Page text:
Updated on March 22, 2010
Canada’s temporary foreign worker program needs permanent overhaul
With the bottom dropping out of the global economy, labour protests are spreading across Europe. The workers’ demand is simple: access to work.
In February, Britain was hammered by a wave of wildcat strikes triggered by the use of Italian and Portuguese construction workers on a new nuclear plant. Millions struck in France the same week.
Without leadership from employers, government and labour, the same conflicts could break out here.
In November 2007, when BC’s red-hot economy churned out a record 32,000 jobs, the drive was on for a massive expansion in the temporary foreign worker program. Provincial officials were demanding 30,000 additional workers for construction, hospitality and food services.
Fast forward to January 2009 and BC loses 35,000 jobs, the largest monthly fall in on record. Employment is over six percent and climbing. What happens to those temporary foreign workers now?
Bernardino Julve, director of the Labor Office at Vancouver’s Philippine Consulate General, believes layoffs suffered by Filipino workers in construction may be made up in hospitality or food processing, where employer demand remains strong.
One Filipino group recently terminated from an oil sands project had two choices – a ticket home or a period of unemployment while they wait for a new employer with a “labour market opinion.” This vital confirmation that they are working in an “occupation under pressure” is required for them to work legally. About 40 percent headed home.
The remainder are waiting, fingers crossed, for a new employer. Are are they?
But Wayne Peppard, executive director of the BV and Yukon Building Trades Council, says the trip home may not be an option for workers who borrowed the feeds paid to labour contractors to secure work.
Those workers may join the growing underground economy and find work wherever they can. Vulnerable to exploitation and deportation, they will exert a heavy downward pressure on wages and working conditions. If the Canadian unemployment lines begin to grow longer, the conflicts obvious in Europe would soon take root here.
Immigration lawyers agree that Service Canada and the Canada Immigration and Customs have already taken steps to slow the flow of new workers. The expedited labour market opinions, which essentially gave employers carte blance, are harder to come by. More jobs must be advertised.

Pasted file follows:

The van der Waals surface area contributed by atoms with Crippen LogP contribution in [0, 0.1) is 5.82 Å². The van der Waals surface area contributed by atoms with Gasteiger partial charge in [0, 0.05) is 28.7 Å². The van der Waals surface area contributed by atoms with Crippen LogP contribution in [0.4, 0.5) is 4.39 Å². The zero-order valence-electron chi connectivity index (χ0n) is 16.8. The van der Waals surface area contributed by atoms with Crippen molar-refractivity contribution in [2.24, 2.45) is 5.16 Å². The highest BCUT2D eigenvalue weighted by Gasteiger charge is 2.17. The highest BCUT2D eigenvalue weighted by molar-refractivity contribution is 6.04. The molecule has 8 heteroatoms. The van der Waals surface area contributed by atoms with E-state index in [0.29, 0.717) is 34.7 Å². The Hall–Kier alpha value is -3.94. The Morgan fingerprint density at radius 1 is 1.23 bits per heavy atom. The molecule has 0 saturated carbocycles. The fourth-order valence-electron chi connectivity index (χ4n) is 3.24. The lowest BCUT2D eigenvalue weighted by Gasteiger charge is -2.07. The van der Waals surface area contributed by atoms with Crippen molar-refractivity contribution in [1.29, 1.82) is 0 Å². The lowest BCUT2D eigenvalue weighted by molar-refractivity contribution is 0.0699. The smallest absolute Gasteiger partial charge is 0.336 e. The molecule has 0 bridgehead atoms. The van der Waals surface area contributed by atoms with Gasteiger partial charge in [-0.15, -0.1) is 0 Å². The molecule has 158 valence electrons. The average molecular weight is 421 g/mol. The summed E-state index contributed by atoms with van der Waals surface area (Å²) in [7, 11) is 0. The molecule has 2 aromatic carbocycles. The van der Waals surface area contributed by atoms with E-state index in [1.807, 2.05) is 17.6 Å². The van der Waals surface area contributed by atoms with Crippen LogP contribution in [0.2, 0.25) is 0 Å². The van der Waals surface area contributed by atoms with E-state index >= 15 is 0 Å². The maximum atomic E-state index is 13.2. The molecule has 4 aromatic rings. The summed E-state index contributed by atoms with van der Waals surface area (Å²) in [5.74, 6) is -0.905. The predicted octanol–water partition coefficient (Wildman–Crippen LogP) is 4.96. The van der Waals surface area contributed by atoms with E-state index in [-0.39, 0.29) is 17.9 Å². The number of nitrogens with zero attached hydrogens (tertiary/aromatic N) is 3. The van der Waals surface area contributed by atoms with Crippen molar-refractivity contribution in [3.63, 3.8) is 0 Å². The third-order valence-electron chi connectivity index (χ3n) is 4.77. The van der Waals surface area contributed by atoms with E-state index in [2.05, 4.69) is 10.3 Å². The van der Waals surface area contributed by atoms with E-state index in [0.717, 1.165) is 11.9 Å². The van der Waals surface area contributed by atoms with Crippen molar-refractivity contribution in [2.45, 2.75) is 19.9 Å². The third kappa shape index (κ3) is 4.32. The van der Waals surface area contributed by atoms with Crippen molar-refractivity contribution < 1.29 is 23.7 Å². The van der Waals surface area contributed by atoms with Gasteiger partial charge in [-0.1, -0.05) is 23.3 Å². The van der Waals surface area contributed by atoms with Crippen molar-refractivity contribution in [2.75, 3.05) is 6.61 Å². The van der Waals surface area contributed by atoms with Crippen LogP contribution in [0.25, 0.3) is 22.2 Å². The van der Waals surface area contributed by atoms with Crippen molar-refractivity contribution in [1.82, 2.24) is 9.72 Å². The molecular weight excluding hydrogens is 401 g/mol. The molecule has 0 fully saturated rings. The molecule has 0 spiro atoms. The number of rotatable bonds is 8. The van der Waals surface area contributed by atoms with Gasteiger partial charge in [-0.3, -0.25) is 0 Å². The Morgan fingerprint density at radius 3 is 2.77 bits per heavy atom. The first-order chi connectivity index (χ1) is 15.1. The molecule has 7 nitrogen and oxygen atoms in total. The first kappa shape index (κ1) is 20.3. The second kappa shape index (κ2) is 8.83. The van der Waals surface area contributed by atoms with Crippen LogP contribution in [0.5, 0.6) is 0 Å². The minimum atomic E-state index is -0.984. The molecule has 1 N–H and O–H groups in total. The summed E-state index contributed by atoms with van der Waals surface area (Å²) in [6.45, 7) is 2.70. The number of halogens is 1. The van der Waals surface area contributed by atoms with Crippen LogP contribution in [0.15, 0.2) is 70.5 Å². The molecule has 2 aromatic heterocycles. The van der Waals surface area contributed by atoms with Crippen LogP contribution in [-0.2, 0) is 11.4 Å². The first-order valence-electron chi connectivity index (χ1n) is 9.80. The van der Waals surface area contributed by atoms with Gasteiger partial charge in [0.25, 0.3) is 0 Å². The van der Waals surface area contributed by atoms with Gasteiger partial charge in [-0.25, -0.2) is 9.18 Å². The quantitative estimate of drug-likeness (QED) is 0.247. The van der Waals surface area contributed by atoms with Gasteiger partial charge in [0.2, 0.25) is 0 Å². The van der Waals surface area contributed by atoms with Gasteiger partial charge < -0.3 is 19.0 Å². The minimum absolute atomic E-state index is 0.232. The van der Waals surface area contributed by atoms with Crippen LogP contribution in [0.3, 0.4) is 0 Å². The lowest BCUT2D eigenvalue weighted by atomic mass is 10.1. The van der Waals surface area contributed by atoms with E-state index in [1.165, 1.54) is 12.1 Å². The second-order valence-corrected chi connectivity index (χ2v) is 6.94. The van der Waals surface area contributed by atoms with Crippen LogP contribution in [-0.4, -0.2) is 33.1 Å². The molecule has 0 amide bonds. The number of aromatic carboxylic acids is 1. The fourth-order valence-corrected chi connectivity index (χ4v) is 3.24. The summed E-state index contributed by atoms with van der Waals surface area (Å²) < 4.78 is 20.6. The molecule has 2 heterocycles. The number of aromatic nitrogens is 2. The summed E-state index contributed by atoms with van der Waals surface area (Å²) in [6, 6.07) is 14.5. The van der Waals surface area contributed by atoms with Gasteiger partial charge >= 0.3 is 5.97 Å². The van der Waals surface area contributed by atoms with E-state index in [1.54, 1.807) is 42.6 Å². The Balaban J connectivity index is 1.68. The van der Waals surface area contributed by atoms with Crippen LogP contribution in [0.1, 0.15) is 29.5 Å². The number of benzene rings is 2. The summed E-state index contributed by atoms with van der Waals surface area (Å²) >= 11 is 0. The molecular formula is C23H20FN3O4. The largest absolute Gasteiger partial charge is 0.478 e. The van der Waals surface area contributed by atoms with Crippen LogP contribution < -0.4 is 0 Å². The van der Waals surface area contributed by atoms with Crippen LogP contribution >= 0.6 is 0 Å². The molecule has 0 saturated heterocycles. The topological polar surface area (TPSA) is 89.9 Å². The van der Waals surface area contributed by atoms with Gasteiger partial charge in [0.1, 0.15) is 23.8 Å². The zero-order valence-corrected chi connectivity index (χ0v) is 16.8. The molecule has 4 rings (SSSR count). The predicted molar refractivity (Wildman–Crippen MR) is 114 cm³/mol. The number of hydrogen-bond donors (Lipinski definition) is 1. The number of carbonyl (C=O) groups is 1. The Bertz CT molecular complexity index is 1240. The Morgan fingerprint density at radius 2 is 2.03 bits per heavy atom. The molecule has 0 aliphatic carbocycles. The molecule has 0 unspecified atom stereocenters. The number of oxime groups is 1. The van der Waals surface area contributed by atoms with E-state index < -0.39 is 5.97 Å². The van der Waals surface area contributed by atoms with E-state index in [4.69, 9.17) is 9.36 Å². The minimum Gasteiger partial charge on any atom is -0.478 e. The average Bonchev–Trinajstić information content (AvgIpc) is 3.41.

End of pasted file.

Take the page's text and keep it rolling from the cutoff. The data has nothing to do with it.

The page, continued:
But the Temporary Foreign Worker program was notoriously unsupervised. Diplomats from countries like El Salvador, Mexico and the Philippines often have little idea where their workers are located, how they are being treated or whether or not they remain in Canada.
So far, Peppard says, employment remains relatively strong in construction, particularly for more skilled trades. There is time to fix the problems in the Temporary Foreign Worker Program, plan for the future and ensure the rights of workers, both foreign and Canadian are protected.
“This all falls back to the government,” Peppard says. “In their haste to get the program in place, they failed to put proper funding or enforcement in place. The expedited labour market opinions should be stopped. The ‘occupations under pressure’ list should be suspended. Let’s sit down and figure out what was wrong and what was right.”
There may be a long-term role for temporary foreign workers, Peppard says, but they must be used where shortages are real. They must have full access to Canadian human and labour rights and not be dependent on a particular employer.
Without such reforms, he warns, BC runs the risk of “a racist backlash. That’s the fear.”
Business in Vancouver, March 10, 2009